The story of how Chain of Memories has evolved is a complex one. The original Chain of Memories released for the Game Boy Advance in 2004; this incarnation looked and felt very different from the PS2 remake that came much later, in 2008. The game’s complexity was originally designed for top-down, linear battle stages with 2D sprites. Translated to 3D environments that require lock-ons and camera control, the battle system gets very hard, very quickly. Since it’s the PS2 remake, not the GBA original, that’s HD-ified and remastered in this collection, first-time players should be warned: the hit-things-until-they-die strategy that more or less works in Kingdom Hearts simply will not fly here. That’s not to say Re:Chain of Memories is unbeatable, nor even unenjoyable. Rather, first-timers should expect a very different beast with Re:Chain of Memories, one that, for its enigmatic characters and crucial story, takes gameplay missteps that its GBA progenitor did not.

Then again, Re:Chain of Memories was always a series oddball. Objectively, the game’s dialogue, voice acting, graphics, and music were never quite as good or polished as the main installments (and it’s super weird to hear post-puberty Haley Joel Osment voicing Sora’s younger character model), but like with Final Mix, Square Enix has done an admirable job of touching up a colorful PS2 game to look gorgeous in high-definition. There’s more aliasing and artifacts during cutscenes, and the opening cinematic is significantly less polished than Kingdom Hearts’ opening, but, by and large, the game’s production values have been ramped up appropriately to fit the outstanding technical quality of this collection. It’s abundantly clear that Square approached everything in HD 1.5 ReMIX with a scrutinizing eye for details that needed improvement.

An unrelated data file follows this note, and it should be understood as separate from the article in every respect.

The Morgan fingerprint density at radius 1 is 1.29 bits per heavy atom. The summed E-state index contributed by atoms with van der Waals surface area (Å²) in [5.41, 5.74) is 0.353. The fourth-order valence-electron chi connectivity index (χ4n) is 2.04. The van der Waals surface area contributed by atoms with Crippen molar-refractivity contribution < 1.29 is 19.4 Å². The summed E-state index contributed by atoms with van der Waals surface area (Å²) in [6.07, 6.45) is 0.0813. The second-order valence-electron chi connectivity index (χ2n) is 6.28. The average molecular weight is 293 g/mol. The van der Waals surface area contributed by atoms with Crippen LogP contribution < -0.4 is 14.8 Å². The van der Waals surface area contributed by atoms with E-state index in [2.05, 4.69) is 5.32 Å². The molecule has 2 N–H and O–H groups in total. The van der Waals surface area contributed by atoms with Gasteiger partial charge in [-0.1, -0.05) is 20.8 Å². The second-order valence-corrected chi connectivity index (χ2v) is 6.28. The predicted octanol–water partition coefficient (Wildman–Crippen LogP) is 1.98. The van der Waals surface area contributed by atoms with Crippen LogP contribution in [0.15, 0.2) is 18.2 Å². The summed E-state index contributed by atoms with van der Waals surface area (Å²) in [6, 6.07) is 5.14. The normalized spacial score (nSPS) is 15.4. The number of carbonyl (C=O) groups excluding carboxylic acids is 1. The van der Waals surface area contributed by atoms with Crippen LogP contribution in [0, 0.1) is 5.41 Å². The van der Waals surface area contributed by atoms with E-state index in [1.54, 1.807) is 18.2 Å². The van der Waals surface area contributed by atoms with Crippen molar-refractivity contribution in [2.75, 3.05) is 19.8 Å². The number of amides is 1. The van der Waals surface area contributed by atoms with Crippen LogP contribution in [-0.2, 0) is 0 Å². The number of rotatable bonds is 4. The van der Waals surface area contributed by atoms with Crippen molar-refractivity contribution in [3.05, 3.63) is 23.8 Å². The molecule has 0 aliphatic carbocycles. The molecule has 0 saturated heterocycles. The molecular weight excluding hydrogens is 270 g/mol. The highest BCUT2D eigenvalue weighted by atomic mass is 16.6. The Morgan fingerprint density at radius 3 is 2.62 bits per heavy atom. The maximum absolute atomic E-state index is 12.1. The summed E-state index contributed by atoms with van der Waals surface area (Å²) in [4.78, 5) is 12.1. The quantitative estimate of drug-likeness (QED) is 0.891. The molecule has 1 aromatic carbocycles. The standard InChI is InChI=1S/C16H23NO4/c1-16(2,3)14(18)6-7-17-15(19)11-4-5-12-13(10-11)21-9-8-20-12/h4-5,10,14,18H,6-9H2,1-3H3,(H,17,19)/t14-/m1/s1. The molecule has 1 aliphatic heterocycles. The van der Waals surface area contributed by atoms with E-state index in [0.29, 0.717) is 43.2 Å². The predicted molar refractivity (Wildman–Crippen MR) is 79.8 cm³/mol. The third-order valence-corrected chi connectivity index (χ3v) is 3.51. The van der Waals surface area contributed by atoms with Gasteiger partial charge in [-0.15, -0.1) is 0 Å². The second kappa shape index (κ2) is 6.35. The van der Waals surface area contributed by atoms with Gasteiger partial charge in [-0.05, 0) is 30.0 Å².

That holds true for the cutscenes of Kingdom Hearts: 358/2 Days, which comprise the third piece of HD 1.5 ReMIX’s somewhat convoluted puzzle. As 358/2 Days debuted on the Nintendo DS and never received a Re:-type remake, the original gameplay was abandoned in favor of telling its story through HD cinematics and text summaries strung together to make a roughly 3-hour "movie." But is it a story worth telling? The motive behind including Days’ cutscenes and not another, more crucial chapter in the Kingdom Hearts saga is disconcerting. Sure, the three games in this collection tell a chronologically cohesive story, but if ordering the series by events was the aim, why is Kingdom Hearts: Birth by Sleep, which takes place 10 years before the original game’s events, not included? And if chronological storytelling wasn’t the aim, then… well, I can’t imagine why 358/2 Days was included in place of Kingdom Hearts II, because the latter is absolutely essential in making any sense and drawing any emotional impact out of Days’ borderline unnecessary prequel story. To Kingdom Hearts rookies, Days’ cutscenes are going to stick out like a nonsensical, unrelated sore thumb in an otherwise logical package.

Days’ story, woven together without gameplay for engagement or emotional oomph, is also pretty boring. It’s not hard to see what’s going on here–a second HD collection with Kingdom Hearts II has already been confirmed–but it’s disappointing to see a package with so much care and attention to detail tainted by a strange inclusion that, even for series diehards, could have waited until next time.

Still, the value proposition of Kingdom Hearts HD 1.5 ReMIX is undeniable. Square Enix has crafted a remarkable package with loving adoration for its source material and, with Kingdom Hearts: Final Mix, enough new content and changes to give loyalists like me a fresh experience. Kingdom Hearts HD 1.5 ReMIX is the best HD collection yet produced, a passion-fueled love letter to patient fans, and a visually arresting introduction to characters, worlds, and gameplay that deserve every beautiful pixel.





The Final Word

Kingdom Hearts HD 1.5 ReMIX is the best HD collection yet produced, a passion-fueled love letter to patient fans, and a visually arresting introduction to characters, worlds, and gameplay that deserve every beautiful pixel.